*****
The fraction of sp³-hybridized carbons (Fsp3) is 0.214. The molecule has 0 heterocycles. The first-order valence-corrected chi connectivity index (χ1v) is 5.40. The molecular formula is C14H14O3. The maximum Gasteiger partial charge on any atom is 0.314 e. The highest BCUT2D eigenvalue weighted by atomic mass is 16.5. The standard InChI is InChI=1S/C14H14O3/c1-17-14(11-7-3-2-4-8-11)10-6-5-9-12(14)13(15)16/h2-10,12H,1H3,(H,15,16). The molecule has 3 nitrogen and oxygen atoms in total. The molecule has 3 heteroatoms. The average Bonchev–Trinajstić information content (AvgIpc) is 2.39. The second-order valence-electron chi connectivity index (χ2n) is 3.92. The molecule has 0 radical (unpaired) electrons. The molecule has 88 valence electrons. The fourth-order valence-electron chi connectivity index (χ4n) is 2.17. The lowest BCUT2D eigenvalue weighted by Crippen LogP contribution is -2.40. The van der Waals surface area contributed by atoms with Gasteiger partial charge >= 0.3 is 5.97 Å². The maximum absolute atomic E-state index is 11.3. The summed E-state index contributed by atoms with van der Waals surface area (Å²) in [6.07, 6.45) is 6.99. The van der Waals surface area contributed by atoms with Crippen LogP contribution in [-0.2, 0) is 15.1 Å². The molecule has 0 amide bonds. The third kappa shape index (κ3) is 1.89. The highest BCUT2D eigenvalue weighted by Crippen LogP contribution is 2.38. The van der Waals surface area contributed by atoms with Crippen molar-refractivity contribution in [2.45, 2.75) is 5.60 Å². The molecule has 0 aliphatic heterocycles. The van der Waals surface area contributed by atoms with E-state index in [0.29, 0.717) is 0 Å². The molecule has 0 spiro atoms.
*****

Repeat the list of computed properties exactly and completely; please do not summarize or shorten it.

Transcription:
The fraction of sp³-hybridized carbons (Fsp3) is 0.214. The molecule has 0 heterocycles. The first-order valence-corrected chi connectivity index (χ1v) is 5.40. The molecular formula is C14H14O3. The maximum Gasteiger partial charge on any atom is 0.314 e. The highest BCUT2D eigenvalue weighted by atomic mass is 16.5. The standard InChI is InChI=1S/C14H14O3/c1-17-14(11-7-3-2-4-8-11)10-6-5-9-12(14)13(15)16/h2-10,12H,1H3,(H,15,16). The molecule has 3 nitrogen and oxygen atoms in total. The molecule has 3 heteroatoms. The average Bonchev–Trinajstić information content (AvgIpc) is 2.39. The second-order valence-electron chi connectivity index (χ2n) is 3.92. The molecule has 0 radical (unpaired) electrons. The molecule has 88 valence electrons. The fourth-order valence-electron chi connectivity index (χ4n) is 2.17. The lowest BCUT2D eigenvalue weighted by Crippen LogP contribution is -2.40. The van der Waals surface area contributed by atoms with Gasteiger partial charge >= 0.3 is 5.97 Å². The maximum absolute atomic E-state index is 11.3. The summed E-state index contributed by atoms with van der Waals surface area (Å²) in [6.07, 6.45) is 6.99. The van der Waals surface area contributed by atoms with Crippen LogP contribution in [-0.2, 0) is 15.1 Å². The molecule has 0 amide bonds. The third kappa shape index (κ3) is 1.89. The highest BCUT2D eigenvalue weighted by Crippen LogP contribution is 2.38. The van der Waals surface area contributed by atoms with Crippen molar-refractivity contribution in [2.45, 2.75) is 5.60 Å². The molecule has 0 aliphatic heterocycles. The van der Waals surface area contributed by atoms with E-state index in [0.29, 0.717) is 0 Å². The molecule has 0 spiro atoms.